There’s no doubt about it: the Ashes is the biggest spectacle in the world of leather-on-willow, yes-we-have-a-break-for-tea, professional cricket. Step forward Don Bradman Cricket dev Big Ant Studios (they’re Aussies - we’ll try not to hold that against them…), for their first foray into the light of a - at least partially - licensed sports game, with the creatively titled Ashes Cricket.
In a bid to reach a wider audience, Big Ant has implemented two separate control systems; Classic (from DBC) uses the analogue sticks to control foot movement and bat, then line and length when bowling, whilst Standard primarily utilises button presses, with the left stick used to aim in a more arcadey set-up.
The latter is great for an introduction, but you’ll find batting becomes ridiculously easy (Big Ant’s cricket games are usually hardcore in their difficulty) with balls often sailing over the fence. We scored at at least 10 runs per over in every test match we played using standard batting controls, with a lowest team total of 369 all out, and that was on the hardest difficulty setting... Comparatively, getting the same total on DBC17 on easy difficulty took a lot of patience and luck.
What fun it is to have your whole team scream "OWZAT?" at the press of a button.
When it comes to bowling, the simple button press set-up of the Standard control method certainly helps with accuracy, so we'd suggest giving it an extended go before switching to the analogue stick-led Classic controls.
The final - and perhaps most welcome - addition to this edition of virtual cricket is the excellent use of motion capture. DBC17 had some hideous animations for certain strokes (cut shot, we’re looking at you), and every bowler delivered the ball in the exact same way. Well, this is no longer the case, as Big Ant has enlisted the help of Australian stars like Glenn Maxwell, to ensure that batting is more fluid and picturesque, and bowling is more convincing.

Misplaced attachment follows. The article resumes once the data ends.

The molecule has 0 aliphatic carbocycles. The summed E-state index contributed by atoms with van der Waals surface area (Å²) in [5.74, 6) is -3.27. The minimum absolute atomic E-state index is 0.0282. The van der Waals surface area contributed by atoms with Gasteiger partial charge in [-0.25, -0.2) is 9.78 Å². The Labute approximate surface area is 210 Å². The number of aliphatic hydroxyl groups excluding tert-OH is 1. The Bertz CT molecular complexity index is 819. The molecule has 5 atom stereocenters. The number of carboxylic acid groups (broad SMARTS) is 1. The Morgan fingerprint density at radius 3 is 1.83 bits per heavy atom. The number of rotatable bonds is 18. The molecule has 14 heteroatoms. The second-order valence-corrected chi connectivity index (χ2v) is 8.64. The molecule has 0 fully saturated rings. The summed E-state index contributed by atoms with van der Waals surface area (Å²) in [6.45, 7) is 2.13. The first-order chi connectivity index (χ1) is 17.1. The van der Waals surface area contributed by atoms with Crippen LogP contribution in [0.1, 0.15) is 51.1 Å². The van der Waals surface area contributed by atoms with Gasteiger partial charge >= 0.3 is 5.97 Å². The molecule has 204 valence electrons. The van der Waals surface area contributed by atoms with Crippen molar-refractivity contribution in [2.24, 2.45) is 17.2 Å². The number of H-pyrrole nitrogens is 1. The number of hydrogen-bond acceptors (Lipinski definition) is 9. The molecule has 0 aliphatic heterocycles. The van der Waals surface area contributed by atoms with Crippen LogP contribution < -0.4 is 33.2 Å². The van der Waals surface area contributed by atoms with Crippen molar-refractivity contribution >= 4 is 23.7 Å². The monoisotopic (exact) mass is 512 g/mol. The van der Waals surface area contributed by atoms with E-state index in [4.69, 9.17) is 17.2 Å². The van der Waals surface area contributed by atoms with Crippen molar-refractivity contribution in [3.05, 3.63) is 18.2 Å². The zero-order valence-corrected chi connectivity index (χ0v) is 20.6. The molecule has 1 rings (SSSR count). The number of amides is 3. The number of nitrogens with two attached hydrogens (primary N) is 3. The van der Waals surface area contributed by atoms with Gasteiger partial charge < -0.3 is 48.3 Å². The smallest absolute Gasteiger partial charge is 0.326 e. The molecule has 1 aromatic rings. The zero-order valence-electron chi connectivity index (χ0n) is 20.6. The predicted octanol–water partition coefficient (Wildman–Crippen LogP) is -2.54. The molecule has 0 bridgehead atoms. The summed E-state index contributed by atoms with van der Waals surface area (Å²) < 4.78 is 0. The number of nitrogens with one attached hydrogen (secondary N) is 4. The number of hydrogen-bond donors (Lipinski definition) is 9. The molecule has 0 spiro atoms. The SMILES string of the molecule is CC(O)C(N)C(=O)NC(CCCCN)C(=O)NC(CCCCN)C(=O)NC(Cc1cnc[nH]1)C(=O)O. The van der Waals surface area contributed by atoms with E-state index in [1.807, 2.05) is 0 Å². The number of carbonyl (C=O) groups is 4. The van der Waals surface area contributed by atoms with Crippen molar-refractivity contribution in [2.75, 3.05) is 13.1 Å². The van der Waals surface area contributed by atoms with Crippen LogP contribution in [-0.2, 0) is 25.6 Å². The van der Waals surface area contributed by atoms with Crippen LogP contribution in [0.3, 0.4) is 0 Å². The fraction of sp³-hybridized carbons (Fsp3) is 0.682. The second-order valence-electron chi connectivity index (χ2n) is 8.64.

There are welcome returns too with the lovely catching mechanic - a sort of QTE event where you match a reticule up with the moving ball to complete the catch - user-controlled appealing (what fun it is to have your whole team scream “OWZAT?” at the press of a button…), robust academy creation suite (players, teams, logos, stadia), and the career mode time-sink. The latter is especially splendid, as you take your player from club cricket all the way to Ashes glory, giving the game massive longevity.
Unfortunately though, it’s not all good news for Big Ant. Bugs and glitches are a bit of a problem here; fielders warp randomly into place, pitch cracks vanish sporadically, catches are taken with one hand whilst the player looks in a different direction, and perhaps worse - and we’ve had this happen three times already - you’ll get someone out only to find that they are still batting next ball, seemingly oblivious to what previously occurred! It’s here where Big Ant really fall down, but knowing their history for swift patches, we imagine this’ll be put straight soon.
To add further fuel to the disappointment fire, however, we must mention the commentary. The audio in general is much, much better this time around - the ball hitting the wicket keeper’s gloves is particularly meaty and satisfying, as is the inclusion of the Barmy Army's chants - but even Michael Slater’s presence can’t save the commentary. Phrases are regularly behind the action, or are off the mark entirely. It’s amusing, but it lets the on-screen action down.
So, as we reach stumps on the final day, we find ourselves largely impressed with this latest cricket offering from Big Ant. Online matches might be hard to find, and sure, we would’ve adored a classic Ashes scenario mode - imagine Edgbaston 2005, or Headingly 1981, or Adelaide 2006, etc. - but the core experience is excellent. For a sport starved of quality video games, Ashes Cricket stands with urn raised, celebrating victory. Take our word for it, chums: this is a must-have for lovers of the gentleman’s game.